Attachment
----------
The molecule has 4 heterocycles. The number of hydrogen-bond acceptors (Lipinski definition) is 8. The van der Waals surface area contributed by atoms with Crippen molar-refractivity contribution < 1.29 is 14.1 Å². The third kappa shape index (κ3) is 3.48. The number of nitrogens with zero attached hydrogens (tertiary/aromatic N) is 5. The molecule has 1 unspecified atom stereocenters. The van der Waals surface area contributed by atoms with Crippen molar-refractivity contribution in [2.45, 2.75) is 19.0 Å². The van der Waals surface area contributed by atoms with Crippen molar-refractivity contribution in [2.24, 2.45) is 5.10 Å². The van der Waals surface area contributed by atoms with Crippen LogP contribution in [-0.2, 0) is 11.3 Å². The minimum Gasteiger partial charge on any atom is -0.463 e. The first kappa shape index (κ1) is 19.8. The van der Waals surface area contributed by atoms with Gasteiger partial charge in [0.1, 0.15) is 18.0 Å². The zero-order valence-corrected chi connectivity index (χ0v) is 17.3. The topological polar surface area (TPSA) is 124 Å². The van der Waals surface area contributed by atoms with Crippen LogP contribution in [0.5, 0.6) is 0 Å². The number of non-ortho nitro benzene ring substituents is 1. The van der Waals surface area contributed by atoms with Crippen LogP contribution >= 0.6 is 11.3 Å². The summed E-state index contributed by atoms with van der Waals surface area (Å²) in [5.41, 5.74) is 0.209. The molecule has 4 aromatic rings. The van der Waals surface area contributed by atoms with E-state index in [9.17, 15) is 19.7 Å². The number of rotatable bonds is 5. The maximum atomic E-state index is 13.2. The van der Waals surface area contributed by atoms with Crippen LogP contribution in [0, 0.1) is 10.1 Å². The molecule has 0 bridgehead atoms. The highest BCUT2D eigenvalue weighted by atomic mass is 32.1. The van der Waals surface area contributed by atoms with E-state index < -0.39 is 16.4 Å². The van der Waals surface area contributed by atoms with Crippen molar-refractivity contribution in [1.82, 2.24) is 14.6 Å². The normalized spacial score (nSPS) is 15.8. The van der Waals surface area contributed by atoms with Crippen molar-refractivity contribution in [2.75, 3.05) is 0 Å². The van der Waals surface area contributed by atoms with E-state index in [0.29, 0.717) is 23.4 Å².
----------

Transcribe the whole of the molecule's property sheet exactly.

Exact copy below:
The molecule has 4 heterocycles. The number of hydrogen-bond acceptors (Lipinski definition) is 8. The van der Waals surface area contributed by atoms with Crippen molar-refractivity contribution < 1.29 is 14.1 Å². The third kappa shape index (κ3) is 3.48. The number of nitrogens with zero attached hydrogens (tertiary/aromatic N) is 5. The molecule has 1 unspecified atom stereocenters. The van der Waals surface area contributed by atoms with Crippen molar-refractivity contribution in [2.45, 2.75) is 19.0 Å². The van der Waals surface area contributed by atoms with Crippen molar-refractivity contribution in [2.24, 2.45) is 5.10 Å². The van der Waals surface area contributed by atoms with Crippen LogP contribution in [-0.2, 0) is 11.3 Å². The minimum Gasteiger partial charge on any atom is -0.463 e. The first kappa shape index (κ1) is 19.8. The van der Waals surface area contributed by atoms with Gasteiger partial charge in [0.1, 0.15) is 18.0 Å². The zero-order valence-corrected chi connectivity index (χ0v) is 17.3. The topological polar surface area (TPSA) is 124 Å². The van der Waals surface area contributed by atoms with Crippen LogP contribution in [0.5, 0.6) is 0 Å². The number of non-ortho nitro benzene ring substituents is 1. The van der Waals surface area contributed by atoms with Crippen LogP contribution >= 0.6 is 11.3 Å². The summed E-state index contributed by atoms with van der Waals surface area (Å²) in [5.41, 5.74) is 0.209. The molecule has 4 aromatic rings. The van der Waals surface area contributed by atoms with E-state index in [9.17, 15) is 19.7 Å². The number of rotatable bonds is 5. The maximum atomic E-state index is 13.2. The van der Waals surface area contributed by atoms with Crippen LogP contribution in [0, 0.1) is 10.1 Å². The molecule has 0 bridgehead atoms. The highest BCUT2D eigenvalue weighted by atomic mass is 32.1. The van der Waals surface area contributed by atoms with E-state index < -0.39 is 16.4 Å². The van der Waals surface area contributed by atoms with Crippen molar-refractivity contribution in [1.82, 2.24) is 14.6 Å². The normalized spacial score (nSPS) is 15.8. The van der Waals surface area contributed by atoms with Crippen molar-refractivity contribution in [2.75, 3.05) is 0 Å². The van der Waals surface area contributed by atoms with E-state index in [0.29, 0.717) is 23.4 Å².